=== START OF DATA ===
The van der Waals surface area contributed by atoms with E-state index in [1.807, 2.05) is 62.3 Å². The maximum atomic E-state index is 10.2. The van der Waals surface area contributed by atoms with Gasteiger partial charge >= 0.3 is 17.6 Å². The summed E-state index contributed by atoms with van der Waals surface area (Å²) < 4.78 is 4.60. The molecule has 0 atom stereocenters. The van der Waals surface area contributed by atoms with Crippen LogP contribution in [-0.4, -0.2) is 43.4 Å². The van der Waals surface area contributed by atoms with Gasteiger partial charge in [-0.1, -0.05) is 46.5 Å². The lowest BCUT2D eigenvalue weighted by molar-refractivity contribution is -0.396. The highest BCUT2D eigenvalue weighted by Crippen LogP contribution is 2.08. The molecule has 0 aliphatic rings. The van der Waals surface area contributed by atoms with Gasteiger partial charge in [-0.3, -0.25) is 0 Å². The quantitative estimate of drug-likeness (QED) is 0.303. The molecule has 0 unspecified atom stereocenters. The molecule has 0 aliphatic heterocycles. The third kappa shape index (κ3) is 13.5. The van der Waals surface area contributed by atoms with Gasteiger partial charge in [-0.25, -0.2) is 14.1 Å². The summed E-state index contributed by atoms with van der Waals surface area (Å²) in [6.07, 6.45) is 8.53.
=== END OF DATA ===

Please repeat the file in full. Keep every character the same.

The van der Waals surface area contributed by atoms with E-state index in [1.807, 2.05) is 62.3 Å². The maximum atomic E-state index is 10.2. The van der Waals surface area contributed by atoms with Gasteiger partial charge >= 0.3 is 17.6 Å². The summed E-state index contributed by atoms with van der Waals surface area (Å²) < 4.78 is 4.60. The molecule has 0 atom stereocenters. The van der Waals surface area contributed by atoms with Crippen LogP contribution in [-0.4, -0.2) is 43.4 Å². The van der Waals surface area contributed by atoms with Gasteiger partial charge in [-0.1, -0.05) is 46.5 Å². The lowest BCUT2D eigenvalue weighted by molar-refractivity contribution is -0.396. The highest BCUT2D eigenvalue weighted by Crippen LogP contribution is 2.08. The molecule has 0 aliphatic rings. The van der Waals surface area contributed by atoms with Gasteiger partial charge in [-0.3, -0.25) is 0 Å². The quantitative estimate of drug-likeness (QED) is 0.303. The molecule has 0 unspecified atom stereocenters. The molecule has 0 aliphatic heterocycles. The third kappa shape index (κ3) is 13.5. The van der Waals surface area contributed by atoms with Gasteiger partial charge in [-0.25, -0.2) is 14.1 Å². The summed E-state index contributed by atoms with van der Waals surface area (Å²) in [6.07, 6.45) is 8.53.